The point being: according to the perspective of libertarians as represented in this video, and to my friend who said he’s been looking for a long time for this expression of his views and “couldn’t have said it better” himself, Australia’s gun restrictions did not solve mass shootings, that restricting guns is not the answer, and that people who suggest this restriction are not allowed to participate in coming up with the real solution, whatever that may turn out to be. That because we have as many guns as we do humans in this country, we are actually a lot safer from guns than Australians are, percentage-wise.
But that’s exactly the point, isn’t it. Even if the math would back up that claim (and, no, it doesn’t, see above), I don’t care about being safer percentage-wise, I want to be safer, period. The man in the video says guns don’t matter because murder rates overall are about the same. That we would know these things if we knew how to do a little research. Just an internet search away, he says. I may not have mastered the Google, but my research says in Australia the murder rate is about 1/100,000, and in the US it’s about 5/100,000, which looks remarkably similar to how five people in Australia would have to share one gun, but in the US all five get their own. Which isn’t directly correlating evidence, I know that, but you can’t say guns aren’t a factor if you’re using the factor of five times more guns per person to even out those murder rates.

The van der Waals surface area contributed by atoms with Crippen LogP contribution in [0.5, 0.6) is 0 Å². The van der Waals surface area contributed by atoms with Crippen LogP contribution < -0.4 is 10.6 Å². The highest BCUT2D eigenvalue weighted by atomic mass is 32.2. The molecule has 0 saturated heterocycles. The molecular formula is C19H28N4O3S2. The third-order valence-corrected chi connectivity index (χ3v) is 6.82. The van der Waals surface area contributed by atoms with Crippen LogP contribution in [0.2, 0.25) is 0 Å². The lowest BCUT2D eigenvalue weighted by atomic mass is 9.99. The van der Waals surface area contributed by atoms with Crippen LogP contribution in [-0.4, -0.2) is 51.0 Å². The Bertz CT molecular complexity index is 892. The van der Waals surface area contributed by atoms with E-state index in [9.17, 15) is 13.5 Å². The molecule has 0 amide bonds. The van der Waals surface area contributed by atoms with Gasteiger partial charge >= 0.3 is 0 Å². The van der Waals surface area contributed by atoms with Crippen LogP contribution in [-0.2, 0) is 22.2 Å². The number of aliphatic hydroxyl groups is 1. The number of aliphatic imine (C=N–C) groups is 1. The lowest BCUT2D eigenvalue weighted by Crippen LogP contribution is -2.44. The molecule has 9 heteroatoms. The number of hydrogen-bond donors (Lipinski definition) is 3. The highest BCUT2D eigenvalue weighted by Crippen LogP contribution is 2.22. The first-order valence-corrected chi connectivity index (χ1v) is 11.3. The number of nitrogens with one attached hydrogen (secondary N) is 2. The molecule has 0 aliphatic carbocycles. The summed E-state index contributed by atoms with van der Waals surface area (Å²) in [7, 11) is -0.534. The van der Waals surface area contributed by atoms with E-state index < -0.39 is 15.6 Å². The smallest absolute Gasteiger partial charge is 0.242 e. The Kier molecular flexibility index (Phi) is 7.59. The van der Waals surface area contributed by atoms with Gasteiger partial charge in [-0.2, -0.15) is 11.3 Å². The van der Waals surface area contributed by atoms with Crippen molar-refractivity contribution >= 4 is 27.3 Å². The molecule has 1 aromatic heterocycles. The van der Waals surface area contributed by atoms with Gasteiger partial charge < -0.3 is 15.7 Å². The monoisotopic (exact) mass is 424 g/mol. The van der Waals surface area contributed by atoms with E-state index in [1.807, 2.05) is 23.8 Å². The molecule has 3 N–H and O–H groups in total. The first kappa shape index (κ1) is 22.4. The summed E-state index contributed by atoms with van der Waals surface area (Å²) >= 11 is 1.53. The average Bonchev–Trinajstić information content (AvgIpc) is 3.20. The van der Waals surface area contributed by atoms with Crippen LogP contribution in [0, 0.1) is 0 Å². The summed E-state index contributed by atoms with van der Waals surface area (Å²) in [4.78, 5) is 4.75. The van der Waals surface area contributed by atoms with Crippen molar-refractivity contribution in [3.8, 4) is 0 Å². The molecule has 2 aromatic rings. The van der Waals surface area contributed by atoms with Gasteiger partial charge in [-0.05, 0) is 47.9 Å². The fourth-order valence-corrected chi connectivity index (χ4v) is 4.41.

More guns equals more deaths by guns. It could not be more plain to me, and yet I cannot convince even the smartest of my conservative friends otherwise.